In addition, it is key that the Bill aligns with existing strategies in Wales, such as the Mental Health Strategy currently out for consultation, the rehab model etc so that they are weaved into any new standards to ensure consistency, transparency, joint ways of working and shared ways of working.

The language used in relation to ‘detention’ or ‘sectioning’ of people under the Mental Health Act is outdated and would benefit from improvement to avoid the Bill repeating/ entrenching stigmatising language. It would be useful to consider less stigmatising language which is more reflective of the supportive nature of ‘detention’ only for the purposes of safety to self/others and where there is a therapeutic benefit. 

Finally, any changes introduced will need to consider training of staff and expectations of staff roles to deliver. Our future workforce is more varied and there are opportunities to broaden current roles. 

Other comments

There is a clear need for this legislation given the changing landscape of mental health services, whether this is Welsh specific or England and Wales through UK Government legislation. There is widespread agreement amongst our members with the overarching principles of the legislation. Legislation which supports dignity and respect, choice and influence for patients is a positive step in the right direction to improving mental health services and providing person centred care.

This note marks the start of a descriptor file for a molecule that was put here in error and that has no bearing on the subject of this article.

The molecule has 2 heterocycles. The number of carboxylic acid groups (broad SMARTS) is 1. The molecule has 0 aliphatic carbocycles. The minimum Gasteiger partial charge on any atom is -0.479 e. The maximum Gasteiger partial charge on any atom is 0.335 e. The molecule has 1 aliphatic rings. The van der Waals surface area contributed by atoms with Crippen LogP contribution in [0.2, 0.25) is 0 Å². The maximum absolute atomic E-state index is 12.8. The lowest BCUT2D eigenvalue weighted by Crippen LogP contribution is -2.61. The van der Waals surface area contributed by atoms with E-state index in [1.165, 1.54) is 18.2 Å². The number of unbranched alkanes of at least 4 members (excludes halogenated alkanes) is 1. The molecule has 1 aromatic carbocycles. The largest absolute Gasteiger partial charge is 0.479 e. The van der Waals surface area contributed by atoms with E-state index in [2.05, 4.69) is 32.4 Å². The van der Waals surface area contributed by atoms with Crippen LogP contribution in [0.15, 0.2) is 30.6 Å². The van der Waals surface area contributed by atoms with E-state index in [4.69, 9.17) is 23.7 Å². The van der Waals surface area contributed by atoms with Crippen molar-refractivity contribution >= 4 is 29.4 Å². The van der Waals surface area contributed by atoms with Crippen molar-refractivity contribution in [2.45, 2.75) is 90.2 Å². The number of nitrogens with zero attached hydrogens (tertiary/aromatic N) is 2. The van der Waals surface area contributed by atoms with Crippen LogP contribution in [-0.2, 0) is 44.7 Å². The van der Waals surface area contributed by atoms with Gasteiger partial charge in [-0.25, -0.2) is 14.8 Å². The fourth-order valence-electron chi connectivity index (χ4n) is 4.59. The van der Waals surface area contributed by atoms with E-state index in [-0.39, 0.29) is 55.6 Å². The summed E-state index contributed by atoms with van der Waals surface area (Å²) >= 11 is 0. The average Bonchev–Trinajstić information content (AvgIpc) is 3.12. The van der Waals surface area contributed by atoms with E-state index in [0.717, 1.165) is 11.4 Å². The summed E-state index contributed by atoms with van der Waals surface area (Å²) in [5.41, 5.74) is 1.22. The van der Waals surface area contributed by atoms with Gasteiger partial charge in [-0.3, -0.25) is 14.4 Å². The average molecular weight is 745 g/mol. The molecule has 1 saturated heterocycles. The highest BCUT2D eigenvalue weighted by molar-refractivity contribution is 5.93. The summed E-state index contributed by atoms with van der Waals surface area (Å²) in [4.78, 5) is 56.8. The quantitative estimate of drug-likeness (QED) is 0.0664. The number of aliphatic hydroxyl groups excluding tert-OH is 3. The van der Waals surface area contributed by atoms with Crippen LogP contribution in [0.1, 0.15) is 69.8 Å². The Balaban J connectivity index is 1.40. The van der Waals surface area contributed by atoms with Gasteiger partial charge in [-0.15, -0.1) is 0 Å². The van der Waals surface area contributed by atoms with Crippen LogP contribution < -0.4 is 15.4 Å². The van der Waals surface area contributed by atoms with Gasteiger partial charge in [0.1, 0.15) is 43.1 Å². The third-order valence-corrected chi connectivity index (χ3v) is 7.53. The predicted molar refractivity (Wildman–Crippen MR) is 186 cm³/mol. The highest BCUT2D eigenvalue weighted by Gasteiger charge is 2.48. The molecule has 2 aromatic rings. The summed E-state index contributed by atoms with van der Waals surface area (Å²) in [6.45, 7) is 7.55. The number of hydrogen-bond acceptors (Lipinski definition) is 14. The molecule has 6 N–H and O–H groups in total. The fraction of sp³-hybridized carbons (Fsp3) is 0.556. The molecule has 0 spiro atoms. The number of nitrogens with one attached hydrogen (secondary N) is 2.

However, in updating and reviewing existing health legislation, it is important to consider existing health inequalities, which should be seen as a continuous variable, influencing all sectors of society. As highlighted in the Welsh NHS Confederation Health and Wellbeing Alliance briefing, Reducing mental health inequalities, there are many determinants in our lives which influence our mental health: from positive parenting and a safe place to live, to experiencing domestic abuse and neglect, oppression, discrimination, or growing up in poverty. Determinants of mental health interact with inequalities in society, putting some people at a far higher risk of poor mental health than others.